Categories of Special Interest
In Use As
1870 - 1890
Nine-bay two-storey commercial block, built c. 1880, forming north side of Castle Market, and having three bays to Drury Street and single bay to South William Street. In use as retail outlets and restaurant. Pitched slate roofs with gabled dormers, having shouldered red brick chimneystacks with red clay pots. Moulded eaves course over red sandstone arcaded parapets with moulded copings, and having foliate finials to gables. Red brick walling, laid in Flemish bond, with terracotta rosette tiles to apexes of gables. Pointed-arch window openings with continuous brick hood-mouldings over brick voussoirs, chamfered flush red sandstone sills and one-over-one pane timber sliding sash windows with ogee horns. Second and third openings from east end of Castle Market elevation are higher than others, and each end bay to Castle Market and that to South William Street have triple-light windows. Each bay flanked to ground floor by brick piers on plinths, with terracotta capitals comprising triangular gablets with bowtelll-moulded ridge over frieze with relief carved rosette motif, flanking triple-pane replacement shopfronts. Timber dentillated cornice over panelled frieze with modern signage over replacement display windows and doors.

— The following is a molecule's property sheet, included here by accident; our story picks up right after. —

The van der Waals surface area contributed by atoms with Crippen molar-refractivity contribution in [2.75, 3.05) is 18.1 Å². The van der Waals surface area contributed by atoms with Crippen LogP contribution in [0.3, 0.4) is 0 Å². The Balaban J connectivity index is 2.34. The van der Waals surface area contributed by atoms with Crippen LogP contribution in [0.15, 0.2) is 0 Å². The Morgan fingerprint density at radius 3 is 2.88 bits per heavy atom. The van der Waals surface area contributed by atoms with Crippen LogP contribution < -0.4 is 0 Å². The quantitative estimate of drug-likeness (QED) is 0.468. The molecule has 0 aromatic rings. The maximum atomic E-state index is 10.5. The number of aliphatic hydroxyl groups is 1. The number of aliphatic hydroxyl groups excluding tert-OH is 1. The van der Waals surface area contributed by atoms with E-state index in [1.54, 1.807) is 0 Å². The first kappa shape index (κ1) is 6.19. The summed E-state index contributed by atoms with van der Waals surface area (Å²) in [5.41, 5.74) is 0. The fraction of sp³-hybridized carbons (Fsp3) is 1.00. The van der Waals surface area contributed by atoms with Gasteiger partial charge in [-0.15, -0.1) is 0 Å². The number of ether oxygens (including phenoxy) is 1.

This block of commercial premises was erected in the early 1880s, contemporaneously with those on the opposite side of Castle Market, and shortly after the construction of the South City Markets building to the west. It was built to rehouse the market that had previously occupied this street. The new market hall was originally intended to link to a secondary market hall, by way of a covered passage across Drury Street, but the plan was not realized. In its place two blocks of shops were constructed, similarly detailed with respect to the new market hall and possibly designed by the same architects, Lockwood and Mawson. These buildings are strikingly detailed, enlivened by terracotta tiled gables and gabled brick piers, providing a sense of functional unity with the South City markets building, and creating visual continuity at the junction of Castle Market and Drury Street.